And yet, according to a year-end report from ActBlue, the small-dollar donor community raised more than $1 billion for over 13,000 candidates and organizations in 2019. Individual contribution statistics are even more compelling: Over three million of those donors were first-time contributors, as many as in 2017 and 2018 combined. Forty percent of first-time donors gave multiple times in 2019. This happened in an off year—exceedingly few federal offices were up for election in 2019.

Summing together the money raised by Democratic primary candidates also yields good news. Sanders, Warren, Buttigieg, Biden, Andrew Yang, and Klobuchar teamed up to raise $412.1 million in 2019, almost three times what Trump pocketed during that time period. And Warren and Sanders raised $55 million in Q4, dwarfing Trump on small dollars alone.

Upon closer examination, Trump’s numbers look surprisingly ramshackle. Sitting first-term presidents almost always enjoy strong fundraising for re-election. Barack Obama raised about $40 million in the fourth quarter of 2011, even after the Democratic Party suffered a colossal wipeout in the House and Senate. Former President George W. Bush raised $47.5 million in the fourth quarter of 2003, significantly more than Trump when accounting for inflation, in a pre–Citizens United era with far less money in politics. The Trump money machine is going to be well-oiled, but it’s not unsurpassable. For comparison, the Sanders campaign has staked out a general-election fundraising goal that previously would’ve seemed impossible: “Against Trump … we will have 50 million individual contributions, at least. And at $27 a piece, that would be more than $1 billion,” they announced in a press release.

If 2016 taught us anything, it’s that you don’t actually need more money, you just have to stay in the neighborhood. Donald Trump was outraised by Hillary Clinton 2 to 1 and still managed to win. Grassroots folks are so energized to beat Trump, and will be so energized by either of [Warren or Sanders] winning, the contributions will come in like a tsunami. And labor and many other organizations will still be spending all their organizational resources, so that will help as well,” predicted Lux.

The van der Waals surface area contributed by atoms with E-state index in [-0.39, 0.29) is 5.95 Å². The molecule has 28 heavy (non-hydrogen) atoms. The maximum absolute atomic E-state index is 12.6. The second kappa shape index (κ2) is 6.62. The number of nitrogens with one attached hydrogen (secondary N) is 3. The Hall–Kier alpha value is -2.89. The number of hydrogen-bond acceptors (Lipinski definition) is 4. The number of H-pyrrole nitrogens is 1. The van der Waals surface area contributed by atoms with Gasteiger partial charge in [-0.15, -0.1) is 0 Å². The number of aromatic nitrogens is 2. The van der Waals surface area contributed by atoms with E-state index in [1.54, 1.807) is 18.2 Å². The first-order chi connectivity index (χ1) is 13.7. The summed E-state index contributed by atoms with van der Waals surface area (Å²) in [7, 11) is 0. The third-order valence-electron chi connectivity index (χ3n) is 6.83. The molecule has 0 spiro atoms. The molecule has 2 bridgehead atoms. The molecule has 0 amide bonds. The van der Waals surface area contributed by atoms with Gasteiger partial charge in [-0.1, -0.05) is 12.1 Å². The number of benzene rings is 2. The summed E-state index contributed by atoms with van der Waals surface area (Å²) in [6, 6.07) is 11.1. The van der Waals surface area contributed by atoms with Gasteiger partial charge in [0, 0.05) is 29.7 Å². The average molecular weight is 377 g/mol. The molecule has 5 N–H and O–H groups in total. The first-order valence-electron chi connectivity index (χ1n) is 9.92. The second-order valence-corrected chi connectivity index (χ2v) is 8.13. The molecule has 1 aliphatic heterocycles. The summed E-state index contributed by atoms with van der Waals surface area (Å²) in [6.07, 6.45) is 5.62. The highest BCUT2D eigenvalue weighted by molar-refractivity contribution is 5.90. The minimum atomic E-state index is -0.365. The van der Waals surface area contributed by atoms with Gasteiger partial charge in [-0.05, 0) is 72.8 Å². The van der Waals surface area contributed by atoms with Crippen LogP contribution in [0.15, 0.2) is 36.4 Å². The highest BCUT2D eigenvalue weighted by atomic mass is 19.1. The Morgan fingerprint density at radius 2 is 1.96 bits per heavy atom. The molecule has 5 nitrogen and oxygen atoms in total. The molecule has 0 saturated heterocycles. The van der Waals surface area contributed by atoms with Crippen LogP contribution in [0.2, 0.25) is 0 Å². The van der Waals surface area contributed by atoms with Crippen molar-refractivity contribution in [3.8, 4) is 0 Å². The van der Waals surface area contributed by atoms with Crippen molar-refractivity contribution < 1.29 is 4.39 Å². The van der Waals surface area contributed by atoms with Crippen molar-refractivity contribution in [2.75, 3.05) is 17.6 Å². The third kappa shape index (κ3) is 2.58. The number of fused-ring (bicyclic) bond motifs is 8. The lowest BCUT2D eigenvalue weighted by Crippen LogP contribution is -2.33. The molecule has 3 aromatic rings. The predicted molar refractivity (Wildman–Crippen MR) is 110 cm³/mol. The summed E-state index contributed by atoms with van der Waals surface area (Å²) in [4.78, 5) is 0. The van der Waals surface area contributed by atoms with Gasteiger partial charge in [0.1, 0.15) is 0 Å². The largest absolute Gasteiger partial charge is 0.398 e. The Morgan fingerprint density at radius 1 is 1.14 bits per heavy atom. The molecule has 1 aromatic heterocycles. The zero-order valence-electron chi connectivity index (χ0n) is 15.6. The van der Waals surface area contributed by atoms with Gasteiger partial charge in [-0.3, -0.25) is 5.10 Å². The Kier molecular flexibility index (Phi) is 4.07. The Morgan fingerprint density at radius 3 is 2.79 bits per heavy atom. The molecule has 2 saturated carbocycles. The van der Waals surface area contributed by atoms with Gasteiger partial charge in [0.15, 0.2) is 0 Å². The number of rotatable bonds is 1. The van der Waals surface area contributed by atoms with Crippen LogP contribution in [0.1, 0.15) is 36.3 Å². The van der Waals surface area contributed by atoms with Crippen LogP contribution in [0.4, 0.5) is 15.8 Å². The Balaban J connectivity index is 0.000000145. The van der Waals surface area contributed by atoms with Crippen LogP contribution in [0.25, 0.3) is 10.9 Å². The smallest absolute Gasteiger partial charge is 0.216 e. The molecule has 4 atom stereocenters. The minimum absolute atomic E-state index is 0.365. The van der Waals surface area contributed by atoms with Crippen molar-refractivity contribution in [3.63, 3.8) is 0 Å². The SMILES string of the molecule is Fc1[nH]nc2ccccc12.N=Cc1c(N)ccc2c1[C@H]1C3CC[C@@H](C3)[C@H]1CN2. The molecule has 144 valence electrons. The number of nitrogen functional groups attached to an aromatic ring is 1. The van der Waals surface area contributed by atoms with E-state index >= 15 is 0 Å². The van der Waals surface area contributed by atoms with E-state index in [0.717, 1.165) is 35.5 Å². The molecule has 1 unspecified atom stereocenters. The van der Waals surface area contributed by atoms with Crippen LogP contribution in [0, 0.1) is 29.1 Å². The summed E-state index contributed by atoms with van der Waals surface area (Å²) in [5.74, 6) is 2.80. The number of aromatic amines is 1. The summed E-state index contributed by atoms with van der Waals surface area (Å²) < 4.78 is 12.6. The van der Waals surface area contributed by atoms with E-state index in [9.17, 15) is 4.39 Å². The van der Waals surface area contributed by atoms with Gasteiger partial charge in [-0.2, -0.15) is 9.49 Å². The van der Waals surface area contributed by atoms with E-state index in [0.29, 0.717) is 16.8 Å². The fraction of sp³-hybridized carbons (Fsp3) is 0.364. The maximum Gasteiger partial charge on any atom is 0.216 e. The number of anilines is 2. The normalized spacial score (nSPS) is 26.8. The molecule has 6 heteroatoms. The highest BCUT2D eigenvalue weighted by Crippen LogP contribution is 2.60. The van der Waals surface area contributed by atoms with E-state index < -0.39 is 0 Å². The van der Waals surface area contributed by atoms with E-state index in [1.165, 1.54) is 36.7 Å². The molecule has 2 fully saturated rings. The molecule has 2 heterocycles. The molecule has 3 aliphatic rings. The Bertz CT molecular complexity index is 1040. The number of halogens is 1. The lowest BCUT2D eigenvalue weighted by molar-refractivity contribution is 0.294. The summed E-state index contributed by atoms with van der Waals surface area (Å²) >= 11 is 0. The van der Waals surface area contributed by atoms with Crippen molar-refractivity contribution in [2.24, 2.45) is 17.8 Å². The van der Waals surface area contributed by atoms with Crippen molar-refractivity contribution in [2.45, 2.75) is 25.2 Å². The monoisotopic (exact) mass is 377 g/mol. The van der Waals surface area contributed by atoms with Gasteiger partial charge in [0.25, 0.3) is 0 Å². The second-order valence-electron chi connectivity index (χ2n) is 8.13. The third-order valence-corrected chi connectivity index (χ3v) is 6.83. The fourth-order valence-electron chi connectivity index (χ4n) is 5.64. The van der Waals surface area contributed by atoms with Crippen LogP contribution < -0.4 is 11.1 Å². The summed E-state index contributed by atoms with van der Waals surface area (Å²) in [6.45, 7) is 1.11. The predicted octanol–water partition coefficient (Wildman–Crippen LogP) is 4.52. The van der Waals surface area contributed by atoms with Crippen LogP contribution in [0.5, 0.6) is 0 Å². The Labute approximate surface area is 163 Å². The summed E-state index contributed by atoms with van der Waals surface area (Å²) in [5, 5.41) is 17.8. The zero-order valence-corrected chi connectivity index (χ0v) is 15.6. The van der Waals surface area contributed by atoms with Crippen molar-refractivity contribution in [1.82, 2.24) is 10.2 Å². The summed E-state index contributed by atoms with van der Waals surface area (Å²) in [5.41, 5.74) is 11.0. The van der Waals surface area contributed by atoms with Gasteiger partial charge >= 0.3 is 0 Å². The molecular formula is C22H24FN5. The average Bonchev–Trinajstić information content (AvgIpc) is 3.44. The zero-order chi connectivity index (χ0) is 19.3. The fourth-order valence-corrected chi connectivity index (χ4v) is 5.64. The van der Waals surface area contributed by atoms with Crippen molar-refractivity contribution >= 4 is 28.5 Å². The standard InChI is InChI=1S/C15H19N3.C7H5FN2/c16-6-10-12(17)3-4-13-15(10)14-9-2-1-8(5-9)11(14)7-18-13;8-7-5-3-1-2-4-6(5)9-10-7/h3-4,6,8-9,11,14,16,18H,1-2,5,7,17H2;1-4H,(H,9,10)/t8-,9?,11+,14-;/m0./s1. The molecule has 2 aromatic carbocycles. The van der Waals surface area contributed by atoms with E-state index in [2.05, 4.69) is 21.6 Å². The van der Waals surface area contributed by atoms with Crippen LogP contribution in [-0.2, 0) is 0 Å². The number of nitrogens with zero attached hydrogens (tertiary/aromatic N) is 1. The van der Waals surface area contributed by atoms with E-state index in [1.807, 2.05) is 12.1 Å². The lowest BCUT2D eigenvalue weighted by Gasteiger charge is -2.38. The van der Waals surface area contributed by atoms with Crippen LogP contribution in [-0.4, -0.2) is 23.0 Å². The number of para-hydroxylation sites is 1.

If the small-dollar revolution does indeed win out, it could provide the spark to transform the electoral process forever, by providing an alternative path to the hors d’oeuvres circuit. The only route to truly democratizing our elections, however, lies with campaign finance reform. Political donors are disproportionately wealthier and whiter than the general population, and the fact that it can be easier to get approved for a credit card than a voter ID is hardly a democratic triumph. And unless and until every Democrat running for office has the star power of an AOC—an unlikely scenario—forgotten Democrats who can contribute to a governing majority will be left adrift in a sea of big money, and tempted to tap it themselves.

Any long-term strategy for Democrats, therefore, must include campaign finance reform. The inability to do so is an existential threat to the rest of the agenda: Medicare for All, Green New Deal, you name it. That’s why H.R. 1, the first bill introduced by the newly Democratic House in 2019, which included provisions for publicly funded elections and other reforms, was rightfully high on the to-do list. It’s also why Mitch McConnell has spent his entire career opposing these things.

Even the avatar of the modern small-dollar revolution, the best hope of a future that doesn’t rely on big money, understands the ultimate solution. “I think it’s fair to say we have a political system which is corrupt, and at the very top of my administration’s agenda will be to deal with that,” said Sanders on the stump in Iowa in January. “We have got to overturn this disastrous Citizens United Supreme Court decision, and in my view move to public funding of elections.”